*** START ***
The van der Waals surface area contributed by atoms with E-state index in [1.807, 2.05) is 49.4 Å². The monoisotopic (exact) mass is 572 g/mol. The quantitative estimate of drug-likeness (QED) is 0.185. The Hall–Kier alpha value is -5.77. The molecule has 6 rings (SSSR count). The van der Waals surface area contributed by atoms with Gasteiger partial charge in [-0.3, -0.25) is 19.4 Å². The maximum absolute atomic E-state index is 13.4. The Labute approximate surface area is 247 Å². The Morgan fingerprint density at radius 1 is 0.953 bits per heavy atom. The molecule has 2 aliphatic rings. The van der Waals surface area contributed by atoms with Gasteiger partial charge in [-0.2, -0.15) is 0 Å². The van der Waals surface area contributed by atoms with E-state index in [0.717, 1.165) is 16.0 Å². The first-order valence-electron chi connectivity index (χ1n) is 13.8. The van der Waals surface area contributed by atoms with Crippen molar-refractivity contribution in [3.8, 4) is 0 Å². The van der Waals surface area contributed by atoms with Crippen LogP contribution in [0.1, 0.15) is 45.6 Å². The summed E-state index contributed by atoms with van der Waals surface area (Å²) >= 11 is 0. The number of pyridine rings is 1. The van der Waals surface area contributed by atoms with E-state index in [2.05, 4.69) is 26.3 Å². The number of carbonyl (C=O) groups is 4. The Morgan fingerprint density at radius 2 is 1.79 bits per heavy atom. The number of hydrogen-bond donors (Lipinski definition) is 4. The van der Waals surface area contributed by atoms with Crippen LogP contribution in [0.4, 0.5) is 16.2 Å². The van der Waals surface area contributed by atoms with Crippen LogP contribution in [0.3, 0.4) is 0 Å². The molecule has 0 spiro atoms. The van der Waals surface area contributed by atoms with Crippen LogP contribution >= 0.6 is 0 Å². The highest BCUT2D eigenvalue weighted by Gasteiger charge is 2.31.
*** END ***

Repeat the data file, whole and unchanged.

The van der Waals surface area contributed by atoms with E-state index in [1.807, 2.05) is 49.4 Å². The monoisotopic (exact) mass is 572 g/mol. The quantitative estimate of drug-likeness (QED) is 0.185. The Hall–Kier alpha value is -5.77. The molecule has 6 rings (SSSR count). The van der Waals surface area contributed by atoms with Gasteiger partial charge in [-0.3, -0.25) is 19.4 Å². The maximum absolute atomic E-state index is 13.4. The Labute approximate surface area is 247 Å². The Morgan fingerprint density at radius 1 is 0.953 bits per heavy atom. The molecule has 2 aliphatic rings. The van der Waals surface area contributed by atoms with Gasteiger partial charge in [-0.2, -0.15) is 0 Å². The van der Waals surface area contributed by atoms with E-state index in [0.717, 1.165) is 16.0 Å². The first-order valence-electron chi connectivity index (χ1n) is 13.8. The van der Waals surface area contributed by atoms with Crippen molar-refractivity contribution in [3.8, 4) is 0 Å². The van der Waals surface area contributed by atoms with Crippen LogP contribution in [0.1, 0.15) is 45.6 Å². The summed E-state index contributed by atoms with van der Waals surface area (Å²) >= 11 is 0. The number of pyridine rings is 1. The van der Waals surface area contributed by atoms with E-state index in [2.05, 4.69) is 26.3 Å². The number of carbonyl (C=O) groups is 4. The Morgan fingerprint density at radius 2 is 1.79 bits per heavy atom. The number of hydrogen-bond donors (Lipinski definition) is 4. The van der Waals surface area contributed by atoms with Crippen LogP contribution in [0.4, 0.5) is 16.2 Å². The van der Waals surface area contributed by atoms with Crippen LogP contribution in [0.3, 0.4) is 0 Å². The molecule has 0 spiro atoms. The van der Waals surface area contributed by atoms with Crippen LogP contribution >= 0.6 is 0 Å². The highest BCUT2D eigenvalue weighted by Gasteiger charge is 2.31.